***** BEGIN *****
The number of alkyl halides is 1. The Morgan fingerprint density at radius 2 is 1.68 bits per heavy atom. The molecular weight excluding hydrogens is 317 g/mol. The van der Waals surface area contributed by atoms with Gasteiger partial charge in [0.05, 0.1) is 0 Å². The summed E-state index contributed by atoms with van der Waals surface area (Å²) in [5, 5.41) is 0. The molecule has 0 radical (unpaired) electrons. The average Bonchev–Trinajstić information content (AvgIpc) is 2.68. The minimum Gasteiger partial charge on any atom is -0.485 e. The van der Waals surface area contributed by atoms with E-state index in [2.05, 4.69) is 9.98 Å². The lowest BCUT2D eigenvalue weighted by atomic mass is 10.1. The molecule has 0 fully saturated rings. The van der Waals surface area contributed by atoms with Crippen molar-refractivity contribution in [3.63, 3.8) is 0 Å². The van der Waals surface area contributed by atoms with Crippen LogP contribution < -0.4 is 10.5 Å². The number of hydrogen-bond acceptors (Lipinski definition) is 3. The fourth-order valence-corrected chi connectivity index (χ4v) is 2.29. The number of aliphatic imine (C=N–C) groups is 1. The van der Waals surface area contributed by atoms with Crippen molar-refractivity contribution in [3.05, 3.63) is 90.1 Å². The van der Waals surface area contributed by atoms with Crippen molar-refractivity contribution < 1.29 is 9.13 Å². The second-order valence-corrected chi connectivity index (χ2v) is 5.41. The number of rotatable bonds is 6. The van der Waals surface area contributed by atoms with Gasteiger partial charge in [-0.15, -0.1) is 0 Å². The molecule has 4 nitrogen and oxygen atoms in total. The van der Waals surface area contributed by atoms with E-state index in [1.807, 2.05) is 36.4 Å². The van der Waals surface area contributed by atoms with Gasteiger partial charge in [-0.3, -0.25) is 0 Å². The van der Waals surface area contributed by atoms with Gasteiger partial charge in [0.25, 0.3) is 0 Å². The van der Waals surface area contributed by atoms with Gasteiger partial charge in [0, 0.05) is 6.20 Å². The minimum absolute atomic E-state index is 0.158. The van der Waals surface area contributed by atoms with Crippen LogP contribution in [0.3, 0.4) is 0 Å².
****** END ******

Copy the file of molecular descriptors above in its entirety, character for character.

The number of alkyl halides is 1. The Morgan fingerprint density at radius 2 is 1.68 bits per heavy atom. The molecular weight excluding hydrogens is 317 g/mol. The van der Waals surface area contributed by atoms with Gasteiger partial charge in [0.05, 0.1) is 0 Å². The summed E-state index contributed by atoms with van der Waals surface area (Å²) in [5, 5.41) is 0. The molecule has 0 radical (unpaired) electrons. The average Bonchev–Trinajstić information content (AvgIpc) is 2.68. The minimum Gasteiger partial charge on any atom is -0.485 e. The van der Waals surface area contributed by atoms with E-state index in [2.05, 4.69) is 9.98 Å². The lowest BCUT2D eigenvalue weighted by atomic mass is 10.1. The molecule has 0 fully saturated rings. The van der Waals surface area contributed by atoms with Crippen molar-refractivity contribution in [3.63, 3.8) is 0 Å². The van der Waals surface area contributed by atoms with Crippen LogP contribution < -0.4 is 10.5 Å². The number of hydrogen-bond acceptors (Lipinski definition) is 3. The fourth-order valence-corrected chi connectivity index (χ4v) is 2.29. The number of aliphatic imine (C=N–C) groups is 1. The van der Waals surface area contributed by atoms with Crippen molar-refractivity contribution in [3.05, 3.63) is 90.1 Å². The van der Waals surface area contributed by atoms with Crippen molar-refractivity contribution < 1.29 is 9.13 Å². The second-order valence-corrected chi connectivity index (χ2v) is 5.41. The number of rotatable bonds is 6. The van der Waals surface area contributed by atoms with Gasteiger partial charge in [-0.15, -0.1) is 0 Å². The molecule has 4 nitrogen and oxygen atoms in total. The van der Waals surface area contributed by atoms with E-state index in [1.807, 2.05) is 36.4 Å². The van der Waals surface area contributed by atoms with Gasteiger partial charge in [-0.3, -0.25) is 0 Å². The van der Waals surface area contributed by atoms with Gasteiger partial charge in [0.25, 0.3) is 0 Å². The van der Waals surface area contributed by atoms with Gasteiger partial charge in [0, 0.05) is 6.20 Å². The minimum absolute atomic E-state index is 0.158. The van der Waals surface area contributed by atoms with Crippen LogP contribution in [0.3, 0.4) is 0 Å².